Nike got a half million dollars of advertising at the Oscars for the price of a pair of sneakers

Seth Rogen, Michael J. Fox, and the Nike Mags take the stage at the Oscars.
Seth Rogen, Michael J. Fox, and the Nike Mags take the stage at the Oscars.
Image: Chris Pizzello/Invision/AP
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Along with Moonlight, one of the unexpected winners at the Oscars last night (Feb. 27) was Nike, after a pair of the company’s sneakers got a star turn in one of the award ceremony’s big set pieces.

That brief appearance on stage during the globally televised event was worth more than half a million dollars in publicity, according to Apex Marketing Group. Its estimate, pegged at $583,000, is based on various factors, including time on screen and the $2.5 million that television network ABC charged for a 30-second spot during the event, and all Nike had to do was offer up the sneakers.

The shoes got the spotlight following a prerecorded clip of actor Seth Rogen talking about how Back To The Future for him was “the baseline of classic cinema.” Rogen and Michael J. Fox, the star of the 1985 movie, emerged live on stage from a DeLorean, the car rigged up for time travel in the film. On his feet, Rogen wore a pair of the “power-lacing” Nike Mag sneakers first dreamed up for the sequel, Back To The Future II. Nike spent more than a decade actually developing the shoes until it finally raffled off a limited number in late 2016.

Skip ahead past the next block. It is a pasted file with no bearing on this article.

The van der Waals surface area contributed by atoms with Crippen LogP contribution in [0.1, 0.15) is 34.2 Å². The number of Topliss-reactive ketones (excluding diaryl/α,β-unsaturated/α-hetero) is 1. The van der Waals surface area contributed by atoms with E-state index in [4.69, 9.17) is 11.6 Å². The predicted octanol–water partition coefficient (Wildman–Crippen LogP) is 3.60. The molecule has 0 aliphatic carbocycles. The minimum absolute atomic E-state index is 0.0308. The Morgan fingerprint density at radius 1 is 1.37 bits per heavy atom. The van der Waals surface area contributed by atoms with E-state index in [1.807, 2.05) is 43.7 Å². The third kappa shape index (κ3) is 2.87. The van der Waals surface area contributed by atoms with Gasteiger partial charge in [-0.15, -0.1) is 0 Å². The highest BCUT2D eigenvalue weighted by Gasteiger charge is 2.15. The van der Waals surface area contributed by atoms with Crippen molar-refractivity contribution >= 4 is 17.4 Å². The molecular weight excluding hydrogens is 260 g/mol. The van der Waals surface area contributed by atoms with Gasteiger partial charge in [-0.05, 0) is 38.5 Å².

While Fox and Rogen remained on stage to present awards, the camera got a couple very good looks at Rogen’s Nike Mags, which was key to the estimated brand value that Nike derived from the event.

“We have to see the logo clear and in focus,” explains Eric Smallwood, president of Apex Marketing Group. Other than that, Apex weighs variables such as where it appears in the frame, who is wearing it (the star of the scene or someone in the background, for instance), and whether it’s mentioned by name.

Smallwood says the Nike nod is similar to the other forms of product placement his firm analyzes, except in those cases companies usually pay to get their product on camera. A Nike spokesperson confirms that the company provided Rogen with a pair of the sneakers at his request—a prototype since all the consumer versions had been raffled already—and that was all.

In a case like this, Nike gains brand awareness—even if it’s not exactly lacking it at this point—and a high-profile moment of a celebrity fawning over its highly sought-after product. “I’m at the Oscars with Michael J. Fox, a DeLorean, while wearing future-shoes,” said Rogen.

“He gave Nike credence on one of the biggest shows of the year,” Smallwood says. And “future shoes” is exactly how Nike, which promotes itself as an innovation company, wants people to remember its sneakers.